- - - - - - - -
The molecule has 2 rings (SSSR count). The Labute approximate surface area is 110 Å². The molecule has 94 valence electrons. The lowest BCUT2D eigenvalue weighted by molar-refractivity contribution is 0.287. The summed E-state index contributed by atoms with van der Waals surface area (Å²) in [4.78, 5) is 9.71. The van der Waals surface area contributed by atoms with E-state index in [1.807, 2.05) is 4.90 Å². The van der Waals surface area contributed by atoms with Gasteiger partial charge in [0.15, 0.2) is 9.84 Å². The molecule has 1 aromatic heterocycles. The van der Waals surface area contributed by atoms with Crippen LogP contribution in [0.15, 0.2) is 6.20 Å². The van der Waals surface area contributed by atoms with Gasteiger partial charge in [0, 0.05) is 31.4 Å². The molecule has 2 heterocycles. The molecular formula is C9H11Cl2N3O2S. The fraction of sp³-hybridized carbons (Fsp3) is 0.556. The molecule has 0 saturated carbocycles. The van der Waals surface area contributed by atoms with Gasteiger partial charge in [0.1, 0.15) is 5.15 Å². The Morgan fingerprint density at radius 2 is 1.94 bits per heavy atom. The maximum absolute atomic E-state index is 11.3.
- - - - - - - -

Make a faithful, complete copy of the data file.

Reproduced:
The molecule has 2 rings (SSSR count). The Labute approximate surface area is 110 Å². The molecule has 94 valence electrons. The lowest BCUT2D eigenvalue weighted by molar-refractivity contribution is 0.287. The summed E-state index contributed by atoms with van der Waals surface area (Å²) in [4.78, 5) is 9.71. The van der Waals surface area contributed by atoms with E-state index in [1.807, 2.05) is 4.90 Å². The van der Waals surface area contributed by atoms with Gasteiger partial charge in [0.15, 0.2) is 9.84 Å². The molecule has 1 aromatic heterocycles. The van der Waals surface area contributed by atoms with Crippen LogP contribution in [0.15, 0.2) is 6.20 Å². The van der Waals surface area contributed by atoms with Gasteiger partial charge in [0, 0.05) is 31.4 Å². The molecule has 2 heterocycles. The molecular formula is C9H11Cl2N3O2S. The fraction of sp³-hybridized carbons (Fsp3) is 0.556. The molecule has 0 saturated carbocycles. The van der Waals surface area contributed by atoms with Gasteiger partial charge in [0.1, 0.15) is 5.15 Å². The Morgan fingerprint density at radius 2 is 1.94 bits per heavy atom. The maximum absolute atomic E-state index is 11.3.